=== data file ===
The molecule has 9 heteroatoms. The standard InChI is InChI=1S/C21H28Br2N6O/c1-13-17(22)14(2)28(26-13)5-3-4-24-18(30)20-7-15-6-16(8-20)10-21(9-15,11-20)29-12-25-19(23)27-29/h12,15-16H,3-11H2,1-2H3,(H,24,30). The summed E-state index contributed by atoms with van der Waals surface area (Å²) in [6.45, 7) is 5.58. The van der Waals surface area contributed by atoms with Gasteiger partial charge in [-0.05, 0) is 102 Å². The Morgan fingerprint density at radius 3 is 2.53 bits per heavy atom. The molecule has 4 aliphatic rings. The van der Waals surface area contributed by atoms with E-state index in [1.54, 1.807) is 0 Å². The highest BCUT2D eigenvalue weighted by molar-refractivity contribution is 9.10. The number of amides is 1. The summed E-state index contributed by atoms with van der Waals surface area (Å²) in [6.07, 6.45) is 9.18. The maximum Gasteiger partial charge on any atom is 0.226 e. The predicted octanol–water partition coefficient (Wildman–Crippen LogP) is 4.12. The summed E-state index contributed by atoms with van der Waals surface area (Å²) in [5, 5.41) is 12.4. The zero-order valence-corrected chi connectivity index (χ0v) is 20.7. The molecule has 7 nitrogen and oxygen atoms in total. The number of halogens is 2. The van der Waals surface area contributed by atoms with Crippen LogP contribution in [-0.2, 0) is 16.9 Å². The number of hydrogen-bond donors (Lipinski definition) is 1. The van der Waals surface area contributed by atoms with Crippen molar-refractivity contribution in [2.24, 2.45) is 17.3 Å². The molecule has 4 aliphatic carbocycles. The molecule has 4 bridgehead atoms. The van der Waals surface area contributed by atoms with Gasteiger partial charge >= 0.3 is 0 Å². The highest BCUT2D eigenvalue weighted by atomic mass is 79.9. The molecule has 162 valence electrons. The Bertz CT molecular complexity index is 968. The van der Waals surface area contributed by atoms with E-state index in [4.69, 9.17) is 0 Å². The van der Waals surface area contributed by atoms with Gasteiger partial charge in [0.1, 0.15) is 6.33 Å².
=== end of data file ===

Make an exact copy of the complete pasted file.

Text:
The molecule has 9 heteroatoms. The standard InChI is InChI=1S/C21H28Br2N6O/c1-13-17(22)14(2)28(26-13)5-3-4-24-18(30)20-7-15-6-16(8-20)10-21(9-15,11-20)29-12-25-19(23)27-29/h12,15-16H,3-11H2,1-2H3,(H,24,30). The summed E-state index contributed by atoms with van der Waals surface area (Å²) in [6.45, 7) is 5.58. The van der Waals surface area contributed by atoms with Gasteiger partial charge in [-0.05, 0) is 102 Å². The Morgan fingerprint density at radius 3 is 2.53 bits per heavy atom. The molecule has 4 aliphatic rings. The van der Waals surface area contributed by atoms with E-state index in [1.54, 1.807) is 0 Å². The highest BCUT2D eigenvalue weighted by molar-refractivity contribution is 9.10. The number of amides is 1. The summed E-state index contributed by atoms with van der Waals surface area (Å²) in [6.07, 6.45) is 9.18. The maximum Gasteiger partial charge on any atom is 0.226 e. The predicted octanol–water partition coefficient (Wildman–Crippen LogP) is 4.12. The summed E-state index contributed by atoms with van der Waals surface area (Å²) in [5, 5.41) is 12.4. The zero-order valence-corrected chi connectivity index (χ0v) is 20.7. The molecule has 7 nitrogen and oxygen atoms in total. The number of halogens is 2. The van der Waals surface area contributed by atoms with Crippen LogP contribution in [-0.2, 0) is 16.9 Å². The number of hydrogen-bond donors (Lipinski definition) is 1. The van der Waals surface area contributed by atoms with Crippen molar-refractivity contribution in [2.24, 2.45) is 17.3 Å². The molecule has 4 aliphatic carbocycles. The molecule has 4 bridgehead atoms. The van der Waals surface area contributed by atoms with Gasteiger partial charge >= 0.3 is 0 Å². The highest BCUT2D eigenvalue weighted by atomic mass is 79.9. The molecule has 162 valence electrons. The Bertz CT molecular complexity index is 968. The van der Waals surface area contributed by atoms with E-state index in [4.69, 9.17) is 0 Å². The van der Waals surface area contributed by atoms with Gasteiger partial charge in [0.1, 0.15) is 6.33 Å².